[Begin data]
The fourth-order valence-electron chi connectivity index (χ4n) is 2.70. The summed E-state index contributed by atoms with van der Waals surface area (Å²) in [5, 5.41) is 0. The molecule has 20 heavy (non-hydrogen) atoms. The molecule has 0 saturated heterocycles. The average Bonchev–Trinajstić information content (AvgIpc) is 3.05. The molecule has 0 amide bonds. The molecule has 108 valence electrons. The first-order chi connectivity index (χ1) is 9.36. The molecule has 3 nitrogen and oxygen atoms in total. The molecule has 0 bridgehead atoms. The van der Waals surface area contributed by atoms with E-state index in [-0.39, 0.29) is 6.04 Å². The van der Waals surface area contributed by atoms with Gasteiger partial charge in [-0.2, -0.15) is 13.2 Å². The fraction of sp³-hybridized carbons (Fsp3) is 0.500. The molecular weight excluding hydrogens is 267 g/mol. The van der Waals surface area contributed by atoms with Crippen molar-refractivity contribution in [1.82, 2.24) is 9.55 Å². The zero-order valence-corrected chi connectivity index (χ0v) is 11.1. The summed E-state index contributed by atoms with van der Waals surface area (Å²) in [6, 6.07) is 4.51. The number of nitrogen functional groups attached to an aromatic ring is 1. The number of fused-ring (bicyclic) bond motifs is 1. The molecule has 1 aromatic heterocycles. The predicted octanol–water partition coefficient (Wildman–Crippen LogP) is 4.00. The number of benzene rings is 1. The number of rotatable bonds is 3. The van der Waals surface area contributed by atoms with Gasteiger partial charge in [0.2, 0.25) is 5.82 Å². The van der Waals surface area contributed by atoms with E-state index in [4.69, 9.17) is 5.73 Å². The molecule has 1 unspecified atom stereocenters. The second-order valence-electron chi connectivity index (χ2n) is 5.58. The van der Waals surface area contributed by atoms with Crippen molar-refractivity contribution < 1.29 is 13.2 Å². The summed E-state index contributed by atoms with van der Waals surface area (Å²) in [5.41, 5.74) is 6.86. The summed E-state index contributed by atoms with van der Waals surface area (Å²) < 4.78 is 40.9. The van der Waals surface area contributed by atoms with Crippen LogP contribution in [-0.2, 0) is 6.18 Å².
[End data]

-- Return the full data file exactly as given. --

The fourth-order valence-electron chi connectivity index (χ4n) is 2.70. The summed E-state index contributed by atoms with van der Waals surface area (Å²) in [5, 5.41) is 0. The molecule has 20 heavy (non-hydrogen) atoms. The molecule has 0 saturated heterocycles. The average Bonchev–Trinajstić information content (AvgIpc) is 3.05. The molecule has 0 amide bonds. The molecule has 108 valence electrons. The first-order chi connectivity index (χ1) is 9.36. The molecule has 3 nitrogen and oxygen atoms in total. The molecule has 0 bridgehead atoms. The van der Waals surface area contributed by atoms with E-state index in [-0.39, 0.29) is 6.04 Å². The van der Waals surface area contributed by atoms with Gasteiger partial charge in [-0.2, -0.15) is 13.2 Å². The fraction of sp³-hybridized carbons (Fsp3) is 0.500. The molecular weight excluding hydrogens is 267 g/mol. The van der Waals surface area contributed by atoms with Crippen molar-refractivity contribution in [1.82, 2.24) is 9.55 Å². The zero-order valence-corrected chi connectivity index (χ0v) is 11.1. The summed E-state index contributed by atoms with van der Waals surface area (Å²) in [6, 6.07) is 4.51. The number of nitrogen functional groups attached to an aromatic ring is 1. The number of fused-ring (bicyclic) bond motifs is 1. The molecule has 1 aromatic heterocycles. The predicted octanol–water partition coefficient (Wildman–Crippen LogP) is 4.00. The number of benzene rings is 1. The number of rotatable bonds is 3. The van der Waals surface area contributed by atoms with Gasteiger partial charge in [0.2, 0.25) is 5.82 Å². The van der Waals surface area contributed by atoms with E-state index in [4.69, 9.17) is 5.73 Å². The molecule has 1 unspecified atom stereocenters. The second-order valence-electron chi connectivity index (χ2n) is 5.58. The van der Waals surface area contributed by atoms with Crippen molar-refractivity contribution < 1.29 is 13.2 Å². The summed E-state index contributed by atoms with van der Waals surface area (Å²) in [5.41, 5.74) is 6.86. The summed E-state index contributed by atoms with van der Waals surface area (Å²) < 4.78 is 40.9. The van der Waals surface area contributed by atoms with Crippen LogP contribution in [-0.2, 0) is 6.18 Å².